Wednesday, 21 June 2017
Eating fish helps to ease arthritis
Eating fish twice a week helps relieve the symptoms of arthritis, a study has found. People who ate fish twice a week suffered less from swollen or tender joints than those who never ate fish. The study also found that people who ate even more than just two servings of fish were less likely to have rheumatoid arthritis. Previous research has found that taking fish oil supplements – high in Omega 3 fatty acids – also relieve joint pain associated with arthritis. But the researchers wanted to see if the effect was also present when whole fish were eaten.
Dr Sara Tedeschi, lead author of the study in Arthritis Care and Research said: ‘If our finding holds up in other studies it suggests that fish consumption may lower inflammation related to rheumatoid arthritis disease activity.
‘Fish consumption has been noted to have many beneficial health effects, and our findings may give patients with rheumatoid arthritis a strong reason to increase fish consumption. ‘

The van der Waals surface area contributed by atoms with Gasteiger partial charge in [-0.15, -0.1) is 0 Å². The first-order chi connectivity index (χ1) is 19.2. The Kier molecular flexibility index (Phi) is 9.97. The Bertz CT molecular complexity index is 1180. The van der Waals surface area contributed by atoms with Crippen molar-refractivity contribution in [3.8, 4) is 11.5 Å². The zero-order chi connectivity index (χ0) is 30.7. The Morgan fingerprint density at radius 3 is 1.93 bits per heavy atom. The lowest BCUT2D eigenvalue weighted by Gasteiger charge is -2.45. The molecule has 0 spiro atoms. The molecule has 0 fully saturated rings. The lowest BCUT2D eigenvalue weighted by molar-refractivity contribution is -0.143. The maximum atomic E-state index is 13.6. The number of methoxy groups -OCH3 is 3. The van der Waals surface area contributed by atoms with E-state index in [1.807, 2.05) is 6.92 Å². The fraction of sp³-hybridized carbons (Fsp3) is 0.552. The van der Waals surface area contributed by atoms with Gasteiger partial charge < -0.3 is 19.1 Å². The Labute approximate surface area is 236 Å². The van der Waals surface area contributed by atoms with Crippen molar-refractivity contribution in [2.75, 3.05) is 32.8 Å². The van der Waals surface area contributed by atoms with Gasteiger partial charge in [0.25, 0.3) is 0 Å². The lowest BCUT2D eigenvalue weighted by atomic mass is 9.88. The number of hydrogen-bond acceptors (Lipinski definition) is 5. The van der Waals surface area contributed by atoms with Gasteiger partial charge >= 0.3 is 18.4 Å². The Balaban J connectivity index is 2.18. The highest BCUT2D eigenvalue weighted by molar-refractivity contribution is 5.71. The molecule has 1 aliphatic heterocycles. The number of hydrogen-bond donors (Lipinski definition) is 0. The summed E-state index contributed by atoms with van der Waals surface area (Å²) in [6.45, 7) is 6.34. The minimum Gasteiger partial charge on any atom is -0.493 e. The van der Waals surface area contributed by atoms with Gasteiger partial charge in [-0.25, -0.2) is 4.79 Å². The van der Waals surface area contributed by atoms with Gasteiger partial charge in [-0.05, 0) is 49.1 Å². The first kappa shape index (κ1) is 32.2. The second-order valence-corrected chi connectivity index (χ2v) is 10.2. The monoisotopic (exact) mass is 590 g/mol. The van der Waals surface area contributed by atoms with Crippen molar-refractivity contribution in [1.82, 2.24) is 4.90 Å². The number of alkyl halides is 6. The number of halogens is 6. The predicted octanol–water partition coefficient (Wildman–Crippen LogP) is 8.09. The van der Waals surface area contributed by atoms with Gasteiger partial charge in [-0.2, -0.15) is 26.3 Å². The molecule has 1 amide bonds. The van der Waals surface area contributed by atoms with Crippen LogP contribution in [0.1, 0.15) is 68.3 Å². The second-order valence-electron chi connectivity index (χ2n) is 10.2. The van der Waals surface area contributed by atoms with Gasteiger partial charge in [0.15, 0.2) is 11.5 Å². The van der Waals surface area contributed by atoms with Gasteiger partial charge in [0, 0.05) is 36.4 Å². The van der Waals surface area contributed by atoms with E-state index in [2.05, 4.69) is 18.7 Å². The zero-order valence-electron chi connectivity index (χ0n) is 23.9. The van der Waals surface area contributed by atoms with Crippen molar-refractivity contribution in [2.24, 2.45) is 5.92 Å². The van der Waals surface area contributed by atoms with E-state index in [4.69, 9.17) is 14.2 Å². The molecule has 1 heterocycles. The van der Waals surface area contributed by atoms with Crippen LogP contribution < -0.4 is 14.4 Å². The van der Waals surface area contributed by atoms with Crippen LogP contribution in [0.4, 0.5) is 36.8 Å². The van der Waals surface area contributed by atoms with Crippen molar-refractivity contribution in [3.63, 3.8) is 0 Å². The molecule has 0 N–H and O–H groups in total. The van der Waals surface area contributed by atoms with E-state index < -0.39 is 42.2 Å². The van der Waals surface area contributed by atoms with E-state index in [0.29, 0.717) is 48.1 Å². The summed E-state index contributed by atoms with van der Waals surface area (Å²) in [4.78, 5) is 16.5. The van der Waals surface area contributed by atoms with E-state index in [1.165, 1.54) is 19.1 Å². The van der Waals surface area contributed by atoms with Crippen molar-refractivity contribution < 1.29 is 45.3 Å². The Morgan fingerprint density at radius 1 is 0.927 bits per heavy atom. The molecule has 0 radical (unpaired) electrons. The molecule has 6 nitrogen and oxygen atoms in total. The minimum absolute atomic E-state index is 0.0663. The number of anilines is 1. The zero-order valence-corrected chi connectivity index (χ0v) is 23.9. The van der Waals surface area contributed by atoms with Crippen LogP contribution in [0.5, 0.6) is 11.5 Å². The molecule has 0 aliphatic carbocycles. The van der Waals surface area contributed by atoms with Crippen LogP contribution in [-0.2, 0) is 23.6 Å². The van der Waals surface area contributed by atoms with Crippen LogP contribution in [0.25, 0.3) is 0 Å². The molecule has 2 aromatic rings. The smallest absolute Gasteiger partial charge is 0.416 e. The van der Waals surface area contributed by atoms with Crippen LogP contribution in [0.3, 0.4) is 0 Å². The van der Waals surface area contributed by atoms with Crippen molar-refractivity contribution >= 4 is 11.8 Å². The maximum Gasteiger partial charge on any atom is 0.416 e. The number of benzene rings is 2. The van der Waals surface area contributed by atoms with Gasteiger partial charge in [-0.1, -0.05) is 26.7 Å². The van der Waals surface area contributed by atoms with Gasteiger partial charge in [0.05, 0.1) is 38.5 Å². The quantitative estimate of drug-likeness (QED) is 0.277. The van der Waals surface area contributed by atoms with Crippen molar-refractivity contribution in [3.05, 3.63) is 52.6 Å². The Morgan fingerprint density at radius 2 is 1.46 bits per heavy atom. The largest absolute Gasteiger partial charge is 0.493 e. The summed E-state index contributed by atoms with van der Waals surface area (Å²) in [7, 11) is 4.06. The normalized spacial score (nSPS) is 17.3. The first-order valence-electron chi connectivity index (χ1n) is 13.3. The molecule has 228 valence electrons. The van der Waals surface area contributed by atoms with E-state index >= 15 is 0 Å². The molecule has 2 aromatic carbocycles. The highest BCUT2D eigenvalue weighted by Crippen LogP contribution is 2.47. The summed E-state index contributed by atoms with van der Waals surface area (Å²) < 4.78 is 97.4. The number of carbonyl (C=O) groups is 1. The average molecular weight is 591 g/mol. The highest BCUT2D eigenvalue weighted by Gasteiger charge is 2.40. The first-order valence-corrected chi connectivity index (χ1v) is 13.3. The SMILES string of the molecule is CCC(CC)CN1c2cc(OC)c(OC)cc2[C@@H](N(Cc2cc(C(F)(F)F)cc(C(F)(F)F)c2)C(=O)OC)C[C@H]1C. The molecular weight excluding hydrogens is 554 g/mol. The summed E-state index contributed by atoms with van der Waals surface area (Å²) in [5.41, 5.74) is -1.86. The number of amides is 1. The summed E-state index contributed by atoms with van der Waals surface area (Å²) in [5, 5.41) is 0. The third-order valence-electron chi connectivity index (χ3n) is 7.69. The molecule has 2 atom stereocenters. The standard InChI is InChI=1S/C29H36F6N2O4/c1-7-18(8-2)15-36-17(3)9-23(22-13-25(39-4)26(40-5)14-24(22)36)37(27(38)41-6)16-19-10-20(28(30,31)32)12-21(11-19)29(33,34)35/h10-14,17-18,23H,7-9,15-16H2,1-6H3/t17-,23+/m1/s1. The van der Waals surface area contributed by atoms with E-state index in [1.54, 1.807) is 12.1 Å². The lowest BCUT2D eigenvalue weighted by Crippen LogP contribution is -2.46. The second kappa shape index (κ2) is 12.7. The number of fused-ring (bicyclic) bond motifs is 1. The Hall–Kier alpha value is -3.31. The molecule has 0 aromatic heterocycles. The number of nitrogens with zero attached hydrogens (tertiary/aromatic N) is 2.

In the study, 176 rheumatism patients living in Baltimore estimated how often they ate fish over the past year and how big the portion was. Fish with higher Omega 3 oil content were selected. The fish were tuna, salmon, sardines, raw fish such as sashimi or sushi, and grilled, steamed baked trout, sole, halibut, grouper and poke. Fried fish were not included in the study – the researchers said frying reduces Omega 3 content. Levels of inflammation, as measured by tests of a marker in the blood called DAS28-CRP were significantly lower among those eating fish twice or more a week compared to those who never ate it. The effect increased the more fish was eaten. The effect, however, was about a third as high as the reduction in pain produced by taking the drug methoxetrate, a standard drug treatment for rheumatism. The researchers said the study subjects were mainly white, well-educated, married patients with longstanding rheumatoid arthritis.